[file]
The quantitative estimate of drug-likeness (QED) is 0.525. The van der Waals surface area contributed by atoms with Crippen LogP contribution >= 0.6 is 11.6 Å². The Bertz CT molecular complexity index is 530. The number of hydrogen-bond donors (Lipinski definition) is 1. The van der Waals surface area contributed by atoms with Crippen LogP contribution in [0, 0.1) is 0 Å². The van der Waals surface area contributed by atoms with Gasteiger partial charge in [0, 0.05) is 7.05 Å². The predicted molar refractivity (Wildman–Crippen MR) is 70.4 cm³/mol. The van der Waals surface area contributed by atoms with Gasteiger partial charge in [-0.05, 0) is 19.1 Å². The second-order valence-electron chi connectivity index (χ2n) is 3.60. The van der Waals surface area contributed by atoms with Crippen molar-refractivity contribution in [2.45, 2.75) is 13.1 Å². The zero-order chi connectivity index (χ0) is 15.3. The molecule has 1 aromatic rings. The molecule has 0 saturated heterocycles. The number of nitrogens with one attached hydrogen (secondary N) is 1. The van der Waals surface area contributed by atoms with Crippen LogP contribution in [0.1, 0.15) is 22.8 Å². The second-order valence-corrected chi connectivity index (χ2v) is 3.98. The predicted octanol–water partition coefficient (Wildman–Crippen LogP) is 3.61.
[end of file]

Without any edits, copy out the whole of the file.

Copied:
The quantitative estimate of drug-likeness (QED) is 0.525. The van der Waals surface area contributed by atoms with Crippen LogP contribution >= 0.6 is 11.6 Å². The Bertz CT molecular complexity index is 530. The number of hydrogen-bond donors (Lipinski definition) is 1. The van der Waals surface area contributed by atoms with Crippen LogP contribution in [0, 0.1) is 0 Å². The van der Waals surface area contributed by atoms with Gasteiger partial charge in [0, 0.05) is 7.05 Å². The predicted molar refractivity (Wildman–Crippen MR) is 70.4 cm³/mol. The van der Waals surface area contributed by atoms with Gasteiger partial charge in [-0.05, 0) is 19.1 Å². The second-order valence-electron chi connectivity index (χ2n) is 3.60. The van der Waals surface area contributed by atoms with Crippen molar-refractivity contribution in [2.45, 2.75) is 13.1 Å². The zero-order chi connectivity index (χ0) is 15.3. The molecule has 1 aromatic rings. The molecule has 0 saturated heterocycles. The number of nitrogens with one attached hydrogen (secondary N) is 1. The van der Waals surface area contributed by atoms with Crippen LogP contribution in [0.1, 0.15) is 22.8 Å². The second-order valence-corrected chi connectivity index (χ2v) is 3.98. The predicted octanol–water partition coefficient (Wildman–Crippen LogP) is 3.61.